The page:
Trigger-based email campaigns are one of the best tools you can use for your email campaigns because they let you personalise your marketing message, onboard new leads, nurture leads, and optimise your conversion process.
Triggers send emails to subscribers based on their online behaviour. For example, you can set up triggers to send emails to subscribers who’ve viewed particular product pages, opened certain emails, or bought an item online.
Here, we explain how you can set up triggers for your email campaigns.
Why you should use triggers in your automated email campaigns
Triggered emails clearly save time from not having to manually send individual emails, but they also offer a number of proven benefits. Triggered email marketing campaigns result in high open and click-through rates thanks to their relevance and timeliness based on customer behaviour.
Email triggers could also result in higher conversion rates. Compared to generic email broadcasting, triggered email campaigns could multiply revenue because they’re more relevant to a potential customer’s needs, therefore customers are more likely to continue subscribing and opening your emails. Triggers also allow for faster segmenting and scheduling, therefore allowing your marketing to become more efficient.
By using trigger-based campaigns, you can enjoy higher customer retention, which is critical as your future profits will most likely come from your existing customers. Finally, triggers give you more opportunities to sell, upsell, and gather data.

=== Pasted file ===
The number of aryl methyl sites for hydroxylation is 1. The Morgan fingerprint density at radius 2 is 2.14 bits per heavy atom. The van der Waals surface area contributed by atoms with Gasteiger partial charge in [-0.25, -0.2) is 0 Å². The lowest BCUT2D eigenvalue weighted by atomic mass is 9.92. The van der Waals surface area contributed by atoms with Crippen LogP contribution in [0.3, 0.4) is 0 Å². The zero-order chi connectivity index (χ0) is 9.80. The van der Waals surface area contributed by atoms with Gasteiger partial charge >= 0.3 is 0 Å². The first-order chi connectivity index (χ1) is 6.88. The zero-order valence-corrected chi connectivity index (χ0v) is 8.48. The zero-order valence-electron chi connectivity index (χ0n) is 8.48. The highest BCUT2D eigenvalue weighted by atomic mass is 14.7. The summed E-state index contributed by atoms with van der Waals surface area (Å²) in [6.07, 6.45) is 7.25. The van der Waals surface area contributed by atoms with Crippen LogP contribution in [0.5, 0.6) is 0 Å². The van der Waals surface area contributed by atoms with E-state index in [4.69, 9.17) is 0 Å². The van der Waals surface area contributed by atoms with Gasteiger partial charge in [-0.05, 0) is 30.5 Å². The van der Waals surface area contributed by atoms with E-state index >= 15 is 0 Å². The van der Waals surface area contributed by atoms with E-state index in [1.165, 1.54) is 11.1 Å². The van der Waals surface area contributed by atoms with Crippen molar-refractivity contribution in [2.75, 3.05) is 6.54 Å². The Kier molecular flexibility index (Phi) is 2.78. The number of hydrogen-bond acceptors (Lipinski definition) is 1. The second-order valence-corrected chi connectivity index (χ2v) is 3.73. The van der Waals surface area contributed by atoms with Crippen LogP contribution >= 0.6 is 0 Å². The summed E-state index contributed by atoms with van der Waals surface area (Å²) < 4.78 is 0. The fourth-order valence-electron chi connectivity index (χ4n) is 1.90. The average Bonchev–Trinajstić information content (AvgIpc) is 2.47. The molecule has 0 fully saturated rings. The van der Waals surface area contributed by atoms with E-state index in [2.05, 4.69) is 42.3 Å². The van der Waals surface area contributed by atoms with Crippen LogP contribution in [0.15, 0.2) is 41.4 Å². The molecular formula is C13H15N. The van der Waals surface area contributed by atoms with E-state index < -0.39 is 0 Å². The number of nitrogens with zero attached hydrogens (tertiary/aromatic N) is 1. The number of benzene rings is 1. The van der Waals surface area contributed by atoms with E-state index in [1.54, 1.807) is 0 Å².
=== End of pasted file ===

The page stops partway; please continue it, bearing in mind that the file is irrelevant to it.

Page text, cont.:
Triggers can be used to update customers on pricing, product availability, renewal due dates, and any changes to your business. They can be used for an onboarding process, with multi-step triggers, whilst they can also be used to reduce cart abandonment with discounts, incentives, and reminders.
10 Different triggers for your automated email campaigns
Using a marketing automation platform is ideal as it will allow you track all your email segments and set up different triggers for each stage of the marketing funnel.
Follow the instructions from your email marketing platform for how to set up these triggers:
1. Welcoming and onboarding subscribers
When a customer subscribes to your list, you can set up triggers to send out welcome emails depending on the segment they belong to. The welcome email helps them understand what they can expect from subscribing.
You can also use an onboarding sequence of emails to provide users with tips and advice for shopping, or otherwise getting started. These emails can establish trust, help with retention, and assist with establishing a stronger connection with customers.